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Parson signs SB 63 drug monitor program bill

by Ryan Pivoney | June 8, 2021 at 6:30 a.m. | Updated June 9, 2021 at 3:56 p.m.
Governor Parson signs a bill into law Monday creating a statewide drug monitoring program. Coach Jim Marshall, left, receives the first signed copy of the bill in honor of his son, Cody.

Gov. Mike Parson signed legislation creating the Joint Oversight Task Force for Prescription Drug Monitoring on Monday evening, making Missouri the last state in the nation to implement a statewide prescription drug monitoring program.

SB 63, sponsored by Sen. Holly Rehder, R-Scott City, creates a task force - made up of members from the state Board of Registration for Healing Arts, Board of Pharmacy, Board of Nursing and the Missouri Dental Board - to select a bid from a vendor to operate a prescription drug monitoring program for schedule 2, 3 and 4 controlled substances in the state. The act takes effect Aug. 28.

St. Louis County Department of Public Health's prescription drug monitoring program incorporates 75 participating jurisdictions and covers 85 percent of the state's population. The program, according to the legislation, will be required to cease operation after the statewide vendor is chosen and available for use.

Parson said the legislation was long overdue.

"This is just another tool that we're going to be able to use to help us fight when it comes to opioids, when it comes to the law enforcement community, when it comes to the medical community, and how we do that better," Parson said.

Some legislators expressed concerns over the privacy of patient information when debating the bill.

According to the legislation, the vendor will be responsible for patient dispensation information collection and maintenance, and will be required to operate under rules and regulations created by the oversight task force. The vendor can maintain patient information for up to three years.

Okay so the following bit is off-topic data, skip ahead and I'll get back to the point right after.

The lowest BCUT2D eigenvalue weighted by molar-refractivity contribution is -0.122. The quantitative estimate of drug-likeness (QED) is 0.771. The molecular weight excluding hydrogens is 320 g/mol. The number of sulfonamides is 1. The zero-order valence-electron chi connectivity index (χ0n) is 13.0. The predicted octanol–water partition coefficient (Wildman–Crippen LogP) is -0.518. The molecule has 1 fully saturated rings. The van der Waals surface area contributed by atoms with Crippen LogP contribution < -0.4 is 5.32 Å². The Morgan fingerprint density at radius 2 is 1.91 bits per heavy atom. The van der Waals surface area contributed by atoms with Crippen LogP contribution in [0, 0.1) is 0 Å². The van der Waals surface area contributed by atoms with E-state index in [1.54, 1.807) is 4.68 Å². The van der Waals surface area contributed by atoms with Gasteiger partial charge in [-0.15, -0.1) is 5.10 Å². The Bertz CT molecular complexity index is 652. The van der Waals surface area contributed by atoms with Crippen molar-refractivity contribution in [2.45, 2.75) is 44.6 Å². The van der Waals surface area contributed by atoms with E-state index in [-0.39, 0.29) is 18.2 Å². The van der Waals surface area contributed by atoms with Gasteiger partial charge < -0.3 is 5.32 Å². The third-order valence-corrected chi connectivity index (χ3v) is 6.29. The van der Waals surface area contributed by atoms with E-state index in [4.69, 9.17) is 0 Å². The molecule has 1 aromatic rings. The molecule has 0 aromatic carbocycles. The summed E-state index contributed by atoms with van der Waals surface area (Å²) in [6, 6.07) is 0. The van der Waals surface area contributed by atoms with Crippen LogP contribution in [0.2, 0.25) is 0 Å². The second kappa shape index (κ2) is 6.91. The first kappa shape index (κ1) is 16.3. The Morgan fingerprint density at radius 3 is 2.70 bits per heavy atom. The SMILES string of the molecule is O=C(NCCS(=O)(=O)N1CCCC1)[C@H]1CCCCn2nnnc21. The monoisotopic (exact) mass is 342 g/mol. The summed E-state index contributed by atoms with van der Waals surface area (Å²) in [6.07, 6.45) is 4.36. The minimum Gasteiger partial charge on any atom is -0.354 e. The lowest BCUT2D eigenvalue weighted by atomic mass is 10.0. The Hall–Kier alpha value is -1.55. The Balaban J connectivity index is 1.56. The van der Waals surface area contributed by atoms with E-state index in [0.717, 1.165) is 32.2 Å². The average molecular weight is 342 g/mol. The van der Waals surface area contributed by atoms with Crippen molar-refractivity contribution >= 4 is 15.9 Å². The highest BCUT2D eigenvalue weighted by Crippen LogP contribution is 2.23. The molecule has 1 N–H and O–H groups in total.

Patient dispensation information collected by the vendor can be accessed statewide by prescribers, dispensers and other health care providers, and is protected under the Health Insurance Portability and Accountability Act of 1996.

Rehder filed legislation calling for a prescription drug monitoring program every year she was in the Missouri House, starting in 2013. In her first year in the Senate, the legislation made it through both chambers and was signed into law.

Rehder said the prescription drug monitoring program will help medical professionals access medication history, which could help prevent dangerous prescription combinations and mistakes.

"It also produces much better outcomes for people fighting the opioid epidemic," Rehder said. "That's why this is a cornerstone, and we've been seeing that across the nation for many years, that this is a cornerstone in the fight against the opioid epidemic and getting people back to healthy, happy lifestyles."

Rep. Travis Smith, R-District 155, carried the bill through the House and said he continually heard support from the pharmacists and doctors he spoke to about the legislation.

Parson, Rehder and Smith were joined by supporters of the legislation, including two parents whose children died from opioid overdose.

According to the St. Louis County Prescription Drug Monitoring Program's 2019 annual report, about one in four residents of participating jurisdictions received a controlled substance prescription in 2019.

Of all schedule 2 through 4 controlled substances, opioids were the most frequently prescribed drug type and made up about 43 percent of controlled substance prescriptions in participating jurisdictions, according to the report.


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